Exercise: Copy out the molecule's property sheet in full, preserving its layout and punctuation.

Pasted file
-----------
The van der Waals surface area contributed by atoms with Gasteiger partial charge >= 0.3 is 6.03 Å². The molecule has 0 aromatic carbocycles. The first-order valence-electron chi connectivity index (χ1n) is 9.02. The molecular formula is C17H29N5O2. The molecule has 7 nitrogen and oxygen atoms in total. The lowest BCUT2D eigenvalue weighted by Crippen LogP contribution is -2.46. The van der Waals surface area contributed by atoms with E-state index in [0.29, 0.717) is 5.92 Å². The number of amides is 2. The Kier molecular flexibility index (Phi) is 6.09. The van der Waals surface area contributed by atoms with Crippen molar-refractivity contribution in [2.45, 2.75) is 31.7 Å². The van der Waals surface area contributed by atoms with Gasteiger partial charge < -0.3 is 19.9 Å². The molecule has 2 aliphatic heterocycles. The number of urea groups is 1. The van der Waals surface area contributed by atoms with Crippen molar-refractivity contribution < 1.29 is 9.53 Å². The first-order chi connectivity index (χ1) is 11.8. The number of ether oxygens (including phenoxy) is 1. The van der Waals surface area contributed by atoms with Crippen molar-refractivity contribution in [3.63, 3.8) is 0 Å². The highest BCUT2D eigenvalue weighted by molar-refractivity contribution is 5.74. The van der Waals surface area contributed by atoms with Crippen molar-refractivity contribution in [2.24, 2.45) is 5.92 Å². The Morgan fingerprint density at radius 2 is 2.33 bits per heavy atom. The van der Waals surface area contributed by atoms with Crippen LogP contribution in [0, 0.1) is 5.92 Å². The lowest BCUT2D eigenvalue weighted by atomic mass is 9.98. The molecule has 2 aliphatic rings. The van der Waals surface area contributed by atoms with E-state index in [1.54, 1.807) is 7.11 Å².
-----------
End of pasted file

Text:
The van der Waals surface area contributed by atoms with Gasteiger partial charge >= 0.3 is 6.03 Å². The molecule has 0 aromatic carbocycles. The first-order valence-electron chi connectivity index (χ1n) is 9.02. The molecular formula is C17H29N5O2. The molecule has 7 nitrogen and oxygen atoms in total. The lowest BCUT2D eigenvalue weighted by Crippen LogP contribution is -2.46. The van der Waals surface area contributed by atoms with E-state index in [0.29, 0.717) is 5.92 Å². The number of amides is 2. The Kier molecular flexibility index (Phi) is 6.09. The van der Waals surface area contributed by atoms with Crippen molar-refractivity contribution in [2.45, 2.75) is 31.7 Å². The van der Waals surface area contributed by atoms with Gasteiger partial charge < -0.3 is 19.9 Å². The molecule has 2 aliphatic heterocycles. The number of urea groups is 1. The van der Waals surface area contributed by atoms with Crippen molar-refractivity contribution < 1.29 is 9.53 Å². The first-order chi connectivity index (χ1) is 11.8. The number of ether oxygens (including phenoxy) is 1. The van der Waals surface area contributed by atoms with Crippen molar-refractivity contribution in [3.63, 3.8) is 0 Å². The highest BCUT2D eigenvalue weighted by molar-refractivity contribution is 5.74. The van der Waals surface area contributed by atoms with Crippen molar-refractivity contribution in [2.24, 2.45) is 5.92 Å². The Morgan fingerprint density at radius 2 is 2.33 bits per heavy atom. The van der Waals surface area contributed by atoms with Crippen LogP contribution in [0, 0.1) is 5.92 Å². The lowest BCUT2D eigenvalue weighted by atomic mass is 9.98. The molecule has 2 aliphatic rings. The van der Waals surface area contributed by atoms with E-state index in [1.54, 1.807) is 7.11 Å².